Fadil Inceoglu1,2,3, Rachel Howe4,5, Paul T. M. Loto’aniu1,2
1. Cooperative Institute for Research in Environmental Sciences, University of Colorado Boulder, Boulder, CO, USA
2. National Centers for Environmental Information, National Oceanographic and Atmospheric Administration, Boulder, CO, USA
3. GFZ German Research Centre for Geosciences, Wissenschaftpark “Albert Einstein”, Telegrafenberg, 14473 Potsdam, Germany
4. School of Physics and Astronomy, University of Birmingham, Edgbaston, Birmingham B15 2TT, UK
5. Stellar Astrophysics Centre (SAC), Department of Physics and Astronomy, Aarhus University, Ny Munkegade 120, DK-8000 Aarhus C, Denmark
The Sun shows magnetic activity cycles with timescales extending from months to centuries. The most known of these is the Schwabe cycles (SC). The Sun also exhibits quasi-biennial oscillations (QBOs), which are superimposed on the SC. The period of the QBOs ranges between 0.6 and 4 years with a clear separation at 1.5 year, and the QBOs are in-phase with the SC. The QBOs have been observed from the subsurface magnetic fields to the neutron counting rates on Earth1. Among the underlying physical mechanisms, we can count a secondary dynamo and tachocline nonlinear oscillations (TNOs) (see Ref  for further references).
To investigate whether the QBOs are also present in the differential rotation at the target depths of 0.90R⊙, 0.95R⊙, and 0.99R⊙, we used data from SOHO/MDI and SDO/HMI for solar cycles 23 and 24, respectively.
We calculated the differential rotation rates based on regularized least squares (RLS) code using frequencies derived from MDI and HMI data for solar cycles 23 and 24, respectively. The rotation rate residuals, which we used in our further analyses, were calculated by removing the temporal mean from the MDI data for solar cycle 23, and the HMI data for solar cycle 24. Furthermore, as it is known that the QBO signals are generally suppressed by the SC, we used empirical mode decomposition (EMD) to remove these effects and investigated the existence and spatiotemporal behaviors of the QBOs (Figure 1).
Following the EMD analyses, we found that the internal mode functions of the rotation rate residuals (hereby IMFs) show faster-than-average and slower-than-average flow bands at each target depth and their amplitudes increase with increasing depth. The IMFs also show different patterns as we go deeper in the solar convection zone, as well as in each solar cycle (Figure 1).
Figure 1| Left and right panels show the IMFs at target depths of 0.90R⊙, 0.95R⊙, and 0.99R⊙ for solar cycle 23 (MDI/SOHO) and 24 (HMI/SDO). The vertical solid lines show solar cycle maxima, while the vertical dashed lines show the starts and ends of the solar cycles. Note that the values are flipped around the equator.
To further investigate the spatiotemporal behavior of the QBO-like signals in the IMFs, we performed continuous wavelet transformation (CWT). To calculate the CWTs, we first averaged the IMFs into low (0o – 30o), mid (30o – 50o) and high (50o – 70o) latitudinal bands.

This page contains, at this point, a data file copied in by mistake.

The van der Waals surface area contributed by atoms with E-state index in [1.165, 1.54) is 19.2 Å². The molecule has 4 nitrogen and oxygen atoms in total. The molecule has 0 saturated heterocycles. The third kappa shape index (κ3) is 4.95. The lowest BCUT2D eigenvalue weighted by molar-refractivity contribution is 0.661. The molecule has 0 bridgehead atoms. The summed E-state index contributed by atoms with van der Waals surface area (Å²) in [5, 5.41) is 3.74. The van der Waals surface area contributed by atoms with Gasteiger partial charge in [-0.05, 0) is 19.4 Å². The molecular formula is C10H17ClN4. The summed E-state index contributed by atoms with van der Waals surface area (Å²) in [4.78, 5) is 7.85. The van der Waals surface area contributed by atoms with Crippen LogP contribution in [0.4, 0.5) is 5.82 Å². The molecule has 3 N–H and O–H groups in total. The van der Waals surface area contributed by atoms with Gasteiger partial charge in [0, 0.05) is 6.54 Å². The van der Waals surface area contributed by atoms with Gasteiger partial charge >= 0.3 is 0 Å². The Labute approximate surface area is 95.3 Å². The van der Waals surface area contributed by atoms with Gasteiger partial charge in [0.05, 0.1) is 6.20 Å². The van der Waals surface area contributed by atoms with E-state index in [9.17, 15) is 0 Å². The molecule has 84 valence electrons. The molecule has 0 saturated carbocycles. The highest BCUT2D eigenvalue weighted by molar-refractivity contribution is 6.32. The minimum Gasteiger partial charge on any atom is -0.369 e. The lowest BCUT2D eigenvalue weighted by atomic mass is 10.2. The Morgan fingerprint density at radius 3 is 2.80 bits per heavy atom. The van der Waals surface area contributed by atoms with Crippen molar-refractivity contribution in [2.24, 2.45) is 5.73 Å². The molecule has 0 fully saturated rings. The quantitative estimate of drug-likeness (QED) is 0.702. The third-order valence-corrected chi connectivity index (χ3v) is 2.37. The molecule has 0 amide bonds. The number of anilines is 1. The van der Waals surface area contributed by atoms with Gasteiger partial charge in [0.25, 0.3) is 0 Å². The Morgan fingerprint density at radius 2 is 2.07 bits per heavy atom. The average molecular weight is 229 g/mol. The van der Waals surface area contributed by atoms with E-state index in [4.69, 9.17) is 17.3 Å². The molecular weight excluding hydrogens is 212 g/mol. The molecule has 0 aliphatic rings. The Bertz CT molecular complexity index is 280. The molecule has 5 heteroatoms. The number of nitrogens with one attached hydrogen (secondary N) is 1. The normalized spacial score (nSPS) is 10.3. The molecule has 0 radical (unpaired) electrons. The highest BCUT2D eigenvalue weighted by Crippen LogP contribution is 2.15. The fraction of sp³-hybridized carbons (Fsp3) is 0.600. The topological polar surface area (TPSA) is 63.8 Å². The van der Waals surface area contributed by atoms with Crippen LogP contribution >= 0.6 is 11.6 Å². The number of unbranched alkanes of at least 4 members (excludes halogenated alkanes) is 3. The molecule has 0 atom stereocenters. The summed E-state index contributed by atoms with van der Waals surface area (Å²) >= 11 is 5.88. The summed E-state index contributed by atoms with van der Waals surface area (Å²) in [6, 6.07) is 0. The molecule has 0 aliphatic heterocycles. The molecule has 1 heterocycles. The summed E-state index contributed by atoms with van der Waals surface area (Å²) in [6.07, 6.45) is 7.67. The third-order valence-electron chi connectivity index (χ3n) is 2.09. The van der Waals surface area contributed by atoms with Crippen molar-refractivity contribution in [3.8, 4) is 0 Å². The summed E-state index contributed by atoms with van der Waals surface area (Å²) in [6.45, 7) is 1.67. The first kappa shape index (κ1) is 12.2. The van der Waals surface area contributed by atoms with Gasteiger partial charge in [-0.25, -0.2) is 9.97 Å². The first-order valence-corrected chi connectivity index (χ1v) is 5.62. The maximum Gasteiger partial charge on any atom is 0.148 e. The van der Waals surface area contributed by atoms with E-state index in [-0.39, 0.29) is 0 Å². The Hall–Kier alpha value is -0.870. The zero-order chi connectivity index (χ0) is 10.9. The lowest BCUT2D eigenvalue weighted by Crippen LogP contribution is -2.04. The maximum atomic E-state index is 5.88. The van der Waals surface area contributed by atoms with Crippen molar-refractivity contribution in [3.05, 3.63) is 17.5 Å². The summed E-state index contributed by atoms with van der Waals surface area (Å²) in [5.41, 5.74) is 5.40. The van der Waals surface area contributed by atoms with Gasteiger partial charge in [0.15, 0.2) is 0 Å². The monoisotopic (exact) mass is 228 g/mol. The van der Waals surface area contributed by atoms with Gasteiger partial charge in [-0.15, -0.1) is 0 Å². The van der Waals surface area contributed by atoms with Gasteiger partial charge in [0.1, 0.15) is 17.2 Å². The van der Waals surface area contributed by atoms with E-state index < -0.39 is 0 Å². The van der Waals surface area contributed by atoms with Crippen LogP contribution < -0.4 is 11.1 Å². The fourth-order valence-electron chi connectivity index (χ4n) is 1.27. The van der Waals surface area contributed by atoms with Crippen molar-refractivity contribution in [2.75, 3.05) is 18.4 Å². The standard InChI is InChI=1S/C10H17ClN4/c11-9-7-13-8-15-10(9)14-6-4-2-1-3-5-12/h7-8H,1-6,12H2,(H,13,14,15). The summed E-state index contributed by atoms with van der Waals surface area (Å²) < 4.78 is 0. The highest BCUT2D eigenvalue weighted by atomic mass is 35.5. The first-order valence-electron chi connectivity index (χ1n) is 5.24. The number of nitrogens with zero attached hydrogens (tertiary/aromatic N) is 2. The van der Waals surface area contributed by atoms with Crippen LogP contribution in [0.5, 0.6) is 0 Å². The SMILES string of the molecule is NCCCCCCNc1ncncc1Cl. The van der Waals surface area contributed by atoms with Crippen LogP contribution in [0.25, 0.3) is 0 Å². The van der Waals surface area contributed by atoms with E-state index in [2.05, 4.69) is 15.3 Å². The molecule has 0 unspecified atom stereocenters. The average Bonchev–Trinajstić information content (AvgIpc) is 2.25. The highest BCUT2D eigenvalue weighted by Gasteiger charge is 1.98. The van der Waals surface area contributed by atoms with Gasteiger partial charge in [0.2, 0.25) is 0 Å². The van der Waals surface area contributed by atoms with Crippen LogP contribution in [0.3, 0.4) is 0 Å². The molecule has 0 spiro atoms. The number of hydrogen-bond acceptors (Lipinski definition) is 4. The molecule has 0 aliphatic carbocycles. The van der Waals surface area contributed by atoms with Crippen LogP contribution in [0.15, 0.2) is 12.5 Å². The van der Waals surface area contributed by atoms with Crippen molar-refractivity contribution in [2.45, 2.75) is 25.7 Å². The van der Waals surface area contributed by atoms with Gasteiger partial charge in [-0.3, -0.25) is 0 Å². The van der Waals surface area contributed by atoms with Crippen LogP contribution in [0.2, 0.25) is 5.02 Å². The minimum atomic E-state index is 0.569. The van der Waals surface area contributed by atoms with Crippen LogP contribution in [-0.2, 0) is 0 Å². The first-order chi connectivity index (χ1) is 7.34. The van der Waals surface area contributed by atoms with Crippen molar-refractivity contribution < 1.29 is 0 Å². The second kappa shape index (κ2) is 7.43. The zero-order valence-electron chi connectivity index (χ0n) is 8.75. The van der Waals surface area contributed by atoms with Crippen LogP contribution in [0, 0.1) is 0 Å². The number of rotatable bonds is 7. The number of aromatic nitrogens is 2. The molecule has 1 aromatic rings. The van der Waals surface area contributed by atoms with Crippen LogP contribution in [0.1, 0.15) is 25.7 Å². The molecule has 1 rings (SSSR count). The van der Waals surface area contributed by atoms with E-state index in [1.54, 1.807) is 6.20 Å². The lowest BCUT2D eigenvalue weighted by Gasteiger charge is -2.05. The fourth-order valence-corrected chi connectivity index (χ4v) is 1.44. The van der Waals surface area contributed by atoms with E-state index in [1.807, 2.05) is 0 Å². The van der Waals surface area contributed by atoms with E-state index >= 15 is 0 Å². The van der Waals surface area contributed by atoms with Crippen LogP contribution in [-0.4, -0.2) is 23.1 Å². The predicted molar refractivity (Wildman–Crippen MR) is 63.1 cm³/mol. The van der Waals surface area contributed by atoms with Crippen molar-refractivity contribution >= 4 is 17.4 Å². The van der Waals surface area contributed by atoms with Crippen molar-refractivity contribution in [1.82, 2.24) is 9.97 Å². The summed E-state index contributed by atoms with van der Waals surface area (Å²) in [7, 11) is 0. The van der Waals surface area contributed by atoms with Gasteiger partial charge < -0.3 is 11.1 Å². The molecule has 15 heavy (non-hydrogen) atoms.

The CWTs show the existence of the QBO-like signals (p<0.01), generally in each depth and latitudinal band during solar cycles 23 and 24 (Figure 2 for solar cycle 24). These signals show different characteristics at each depth and latitudinal band.
Figure 2| CWTs of the IMFs target depths and latitude bands as indicated on the figures. The red contours represent the significance level of 0.01, while the hatched area marks the cone of influence, where the CWTs might be influenced by the edge effects.
Our results are in line with those from the surface magnetic fields, which showed that the QBO-like signals are distributed over all latitudes and the period is concentrated around 1.5 – 4 years. The spatiotemporal behaviors also show patterns similar to those from the radial and meridional components of the surface magnetic fields. Additionally, we also detected QBO-like signals in the high latitudinal band, which is also in line with those from the high-latitude solar faculae.
Figure 3| Left panel shows the IMFs at target depths and latitudinal bands as indicated on subpanels. The right panel shows the standard deviation in each IMF as a function of depth. Color-shaded areas show the 1σ standard deviation interval calculated for the IMFs. The vertical solid lines show the solar cycle maxima, while the dashed lines show the cycle minima. The vertical gray-shaded areas show the overlapping time period between two data sets.
We also further investigated the amplitude-depth relationship of the IMFs at each latitudinal band and target depth. Interestingly, we observed that the amplitudes of the QBO-like signals clearly increase with increasing depth (Figure 3). This feature might point to a deeper source region for the QBO-signals. Dikpati et al. suggested that the QBO-type signals can be generated via TNOs, which is defined as the periodic energy exchange between the differential rotation and the magnetic Rossby waves at the tachocline. During the phase when the magnetic Rossby waves steal kinetic energy from the differential rotation and grow, the upper boundary of the tachocline becomes maximally deformed, creating bulges and depressions. This process might eventually give rise to the buoyant rise of the toroidal magnetic field lines residing there through the convection zone
As a follow-up study, we plan to include the magnetic field strengths together with flow fields to study the causal interactions between them in the Schwabe and the QBO timescales.
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